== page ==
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Span tree network Traffic

I recently upgraded my network switches to 3 2950 switches. These 3 switches are configured with cross over cables (port 23 on switch #1 connected to Port 23 on switch #2, Port 24 on switch #2 connected to Port 24 on switch #3)

When I ran a 2 minute ethereal capture on my network more than 50% of the traffic was Cisco spanning tree

This doesnt seem correct to me,

I am very new to Cisco as these new switches are my first Cisco hardware. As I dont speak Ciscoease yet I have been using the Java applet to configure the switches, This morning when I went to the applet it shows my first switch but says that the other 2 are down, However computers on the other 2 switches are working fine.

Any help will be appreciated.

Also one other issue, I am noticing that DHCP seems very slow to issue an address.




Re: Span tree network Traffic

Well, the first thing you have to remember is that if you run etherreal on a switchport of a properly configured network, you will probably only see the traffic that gets broadcast or sent out to each port. If your network isn't very populated (ie: not many arp requests), spanning-tree might be the highest traffic you see. You could try spanning another port to see actual-traffic if that's what you want.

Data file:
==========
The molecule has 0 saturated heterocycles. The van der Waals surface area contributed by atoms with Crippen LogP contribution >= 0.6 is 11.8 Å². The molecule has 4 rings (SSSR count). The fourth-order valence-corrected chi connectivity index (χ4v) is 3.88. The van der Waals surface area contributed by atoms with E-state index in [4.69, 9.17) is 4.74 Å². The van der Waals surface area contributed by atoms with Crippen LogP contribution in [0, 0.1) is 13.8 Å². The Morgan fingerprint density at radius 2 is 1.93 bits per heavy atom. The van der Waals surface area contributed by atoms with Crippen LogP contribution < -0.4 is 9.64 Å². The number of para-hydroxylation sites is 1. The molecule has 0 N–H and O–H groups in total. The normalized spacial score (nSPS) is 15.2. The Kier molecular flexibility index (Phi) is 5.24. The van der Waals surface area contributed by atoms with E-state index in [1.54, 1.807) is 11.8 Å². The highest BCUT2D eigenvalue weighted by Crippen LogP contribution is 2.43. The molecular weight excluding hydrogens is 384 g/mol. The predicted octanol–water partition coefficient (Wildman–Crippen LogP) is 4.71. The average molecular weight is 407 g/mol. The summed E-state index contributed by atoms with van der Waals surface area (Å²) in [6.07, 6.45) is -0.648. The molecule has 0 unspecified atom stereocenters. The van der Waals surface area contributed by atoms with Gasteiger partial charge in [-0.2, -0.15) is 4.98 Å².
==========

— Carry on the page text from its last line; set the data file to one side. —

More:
As far as why are you seeing so much spanning-tree traffic, well - thats probably related to why DHCP takes so long to issue an address. On all ports EXCEPT your links to other switches, put "spanning-tree portfast" in the interface configuration. This will allow that port to skip the spanning-tree process when a machine is booting. This 45+ second process will slow down DHCP or PXE machines to the point that they might not get an address in time. All end-user/server ports should be configured this way!!

Hope this helps!!


Re: Span tree network Traffic

Please clarify - are you suggesting that the lan goes through a spanning tree reconfiguration every time a switch port comes up as a computer is booted?

Re: Span tree network Traffic

No, I was not suggesting that...

There are other types of STP traffic that can be sent out, for instance, TCN's are very common, esp. on networks that do not have end-user ports configured correctly with portfast on.

Please see here for more details.